Crypto lending platform Celsius has created many headlines across the crypto space over the past two months. In the latest development, Celsius closed off the last of its DeFi debts that it owed Compound, Aave, and Maker.
Celsius Network further went ahead and officially filed for Chapter 11 bankruptcy. On 14 July, the company announced that it has initiated the said bankruptcy proceedings in the Southern District Court of New York.
— Celsius (@CelsiusNetwork) July 14, 2022
This decision to file for bankruptcy was made to provide the best opportunity to stabilize the business. Further, the decision was also made to consummate a comprehensive restructuring transaction that maximizes value for all stakeholders. And, to eventually emerge from Chapter 11 and position itself for success in the crypto industry.
In the United States, Chapter 11 allows a business that has no capacity to pay its debts to restructure while continuing operations. “This is the right decision for our community and company,” said Alex Mashinsky, Co-Founder and CEO of Celsius. He further stated,
“We have a strong and experienced team in place to lead Celsius through this process. I am confident that when we look back at the history of Celsius, we will see this as a defining moment, where acting with resolve and confidence served the community and strengthened the future of the company.”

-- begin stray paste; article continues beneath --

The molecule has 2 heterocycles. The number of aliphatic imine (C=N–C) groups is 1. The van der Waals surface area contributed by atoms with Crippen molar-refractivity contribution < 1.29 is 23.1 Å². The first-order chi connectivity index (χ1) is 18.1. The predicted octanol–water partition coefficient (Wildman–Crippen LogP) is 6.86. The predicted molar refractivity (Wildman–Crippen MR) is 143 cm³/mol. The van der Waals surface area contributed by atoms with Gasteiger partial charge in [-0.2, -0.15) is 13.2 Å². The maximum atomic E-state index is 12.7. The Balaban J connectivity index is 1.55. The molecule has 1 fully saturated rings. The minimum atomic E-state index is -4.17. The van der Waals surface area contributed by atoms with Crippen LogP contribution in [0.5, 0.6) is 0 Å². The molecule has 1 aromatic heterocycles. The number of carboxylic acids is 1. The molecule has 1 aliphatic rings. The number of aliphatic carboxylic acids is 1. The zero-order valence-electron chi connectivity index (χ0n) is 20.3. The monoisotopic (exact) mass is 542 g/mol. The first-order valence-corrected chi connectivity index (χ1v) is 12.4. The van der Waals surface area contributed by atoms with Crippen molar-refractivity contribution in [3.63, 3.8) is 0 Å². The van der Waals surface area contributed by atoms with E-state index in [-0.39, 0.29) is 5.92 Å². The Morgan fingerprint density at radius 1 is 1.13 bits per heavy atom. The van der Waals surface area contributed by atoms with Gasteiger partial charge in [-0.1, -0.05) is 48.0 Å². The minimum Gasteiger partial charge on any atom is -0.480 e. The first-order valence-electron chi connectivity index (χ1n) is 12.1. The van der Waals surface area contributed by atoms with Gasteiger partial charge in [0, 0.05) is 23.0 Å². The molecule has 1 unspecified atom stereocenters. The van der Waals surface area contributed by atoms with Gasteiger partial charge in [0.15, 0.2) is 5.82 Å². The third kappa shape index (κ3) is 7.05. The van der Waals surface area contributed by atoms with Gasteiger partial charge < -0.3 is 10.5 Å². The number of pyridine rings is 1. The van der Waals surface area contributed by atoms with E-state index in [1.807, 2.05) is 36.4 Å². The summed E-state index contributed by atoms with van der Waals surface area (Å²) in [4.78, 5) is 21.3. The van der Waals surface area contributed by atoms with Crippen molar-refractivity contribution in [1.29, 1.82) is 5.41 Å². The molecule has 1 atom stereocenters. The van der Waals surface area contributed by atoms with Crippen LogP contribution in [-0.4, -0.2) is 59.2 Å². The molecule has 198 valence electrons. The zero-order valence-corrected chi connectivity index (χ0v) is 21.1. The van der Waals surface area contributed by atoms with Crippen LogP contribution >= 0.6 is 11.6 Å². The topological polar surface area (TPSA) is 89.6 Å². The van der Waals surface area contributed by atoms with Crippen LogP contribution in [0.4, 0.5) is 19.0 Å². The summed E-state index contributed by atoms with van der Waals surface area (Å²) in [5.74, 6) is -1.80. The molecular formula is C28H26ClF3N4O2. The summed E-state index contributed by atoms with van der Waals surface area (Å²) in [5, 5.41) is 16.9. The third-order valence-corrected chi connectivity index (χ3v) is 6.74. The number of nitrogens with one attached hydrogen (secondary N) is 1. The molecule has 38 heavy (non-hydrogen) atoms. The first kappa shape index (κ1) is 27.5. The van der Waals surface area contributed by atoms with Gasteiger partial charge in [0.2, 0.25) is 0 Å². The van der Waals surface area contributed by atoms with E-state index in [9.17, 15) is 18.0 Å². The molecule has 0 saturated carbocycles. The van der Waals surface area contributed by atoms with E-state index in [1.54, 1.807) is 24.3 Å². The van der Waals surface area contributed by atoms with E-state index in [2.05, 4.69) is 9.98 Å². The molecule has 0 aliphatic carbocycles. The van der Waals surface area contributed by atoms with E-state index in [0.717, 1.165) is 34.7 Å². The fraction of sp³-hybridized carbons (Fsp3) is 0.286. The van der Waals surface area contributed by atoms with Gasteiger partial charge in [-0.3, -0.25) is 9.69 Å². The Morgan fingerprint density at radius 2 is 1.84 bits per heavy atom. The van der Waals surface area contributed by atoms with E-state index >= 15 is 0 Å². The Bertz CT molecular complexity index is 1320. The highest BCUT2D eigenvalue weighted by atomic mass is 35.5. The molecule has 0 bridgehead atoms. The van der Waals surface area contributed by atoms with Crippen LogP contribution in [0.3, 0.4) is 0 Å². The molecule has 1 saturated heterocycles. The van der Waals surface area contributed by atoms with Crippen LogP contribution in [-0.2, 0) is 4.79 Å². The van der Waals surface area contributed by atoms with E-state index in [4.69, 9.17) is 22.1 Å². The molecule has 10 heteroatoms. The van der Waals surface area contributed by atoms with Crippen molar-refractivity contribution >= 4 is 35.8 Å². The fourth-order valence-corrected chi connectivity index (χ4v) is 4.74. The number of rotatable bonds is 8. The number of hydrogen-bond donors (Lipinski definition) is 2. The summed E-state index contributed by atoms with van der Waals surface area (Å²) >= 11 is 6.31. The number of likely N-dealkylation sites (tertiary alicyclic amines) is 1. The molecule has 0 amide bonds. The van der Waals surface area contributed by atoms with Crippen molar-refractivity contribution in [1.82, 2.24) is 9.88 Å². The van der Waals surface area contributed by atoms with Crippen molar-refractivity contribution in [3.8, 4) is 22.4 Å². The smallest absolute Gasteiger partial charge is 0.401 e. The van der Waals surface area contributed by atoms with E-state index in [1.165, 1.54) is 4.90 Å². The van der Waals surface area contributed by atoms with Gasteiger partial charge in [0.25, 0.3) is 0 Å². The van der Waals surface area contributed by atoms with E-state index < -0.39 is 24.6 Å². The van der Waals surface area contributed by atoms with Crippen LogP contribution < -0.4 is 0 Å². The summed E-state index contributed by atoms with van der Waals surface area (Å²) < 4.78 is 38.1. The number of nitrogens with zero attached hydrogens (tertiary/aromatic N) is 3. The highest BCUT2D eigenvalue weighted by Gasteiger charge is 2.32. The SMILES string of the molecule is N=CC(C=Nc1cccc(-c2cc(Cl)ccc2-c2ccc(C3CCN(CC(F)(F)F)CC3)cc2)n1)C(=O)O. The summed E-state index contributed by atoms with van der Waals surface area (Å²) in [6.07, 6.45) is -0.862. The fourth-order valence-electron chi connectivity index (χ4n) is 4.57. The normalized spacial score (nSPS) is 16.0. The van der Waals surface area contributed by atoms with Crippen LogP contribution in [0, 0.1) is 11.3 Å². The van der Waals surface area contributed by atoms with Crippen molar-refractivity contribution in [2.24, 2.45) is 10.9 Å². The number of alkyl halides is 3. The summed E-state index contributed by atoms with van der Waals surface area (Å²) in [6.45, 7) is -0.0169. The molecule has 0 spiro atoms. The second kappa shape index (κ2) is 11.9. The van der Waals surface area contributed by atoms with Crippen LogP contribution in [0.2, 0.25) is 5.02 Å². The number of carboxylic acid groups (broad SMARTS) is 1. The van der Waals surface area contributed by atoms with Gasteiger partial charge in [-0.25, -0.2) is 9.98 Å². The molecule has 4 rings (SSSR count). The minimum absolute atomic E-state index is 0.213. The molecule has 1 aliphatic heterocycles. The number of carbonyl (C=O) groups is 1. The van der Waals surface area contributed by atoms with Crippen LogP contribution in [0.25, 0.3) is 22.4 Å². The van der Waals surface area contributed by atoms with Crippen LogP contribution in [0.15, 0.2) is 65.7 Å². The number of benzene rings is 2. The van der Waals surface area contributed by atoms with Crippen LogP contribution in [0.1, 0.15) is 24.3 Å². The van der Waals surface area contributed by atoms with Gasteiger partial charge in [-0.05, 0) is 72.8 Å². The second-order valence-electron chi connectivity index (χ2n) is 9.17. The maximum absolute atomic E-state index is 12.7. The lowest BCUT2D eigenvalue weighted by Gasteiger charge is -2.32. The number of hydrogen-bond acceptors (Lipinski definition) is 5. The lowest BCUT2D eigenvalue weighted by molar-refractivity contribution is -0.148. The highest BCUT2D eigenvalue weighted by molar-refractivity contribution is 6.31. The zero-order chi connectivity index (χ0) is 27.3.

Furthermore, the cryptocurrency lending company has $167 million available in cash. This will support certain operations during the restructuring process of the organization. Needless to say, it will also support the companies affected by crypto’s downturn.
Well, at press time, CEL shed more than 20% in the 24-hour window as it traded at around the $0.64 mark.
Tuff times for Celsius
On 12 July, the Vermont Department of Financial Regulation issued a cautionary update contending that Celsius Network lacked the necessary assets and liquidity to pay back its creditors. The DFR also joined a multi-state investigation for the same, asserting that Celsius is “likely insolvent.”
The update was sent out mainly due to the platform being “engaged in an unregistered securities offering by cryptocurrency interest accounts to retail investors.”
State securities regulators in Alabama, Kentucky, New Jersey, Texas, and Washington also investigated Celsius’s decision to suspend customer redemptions.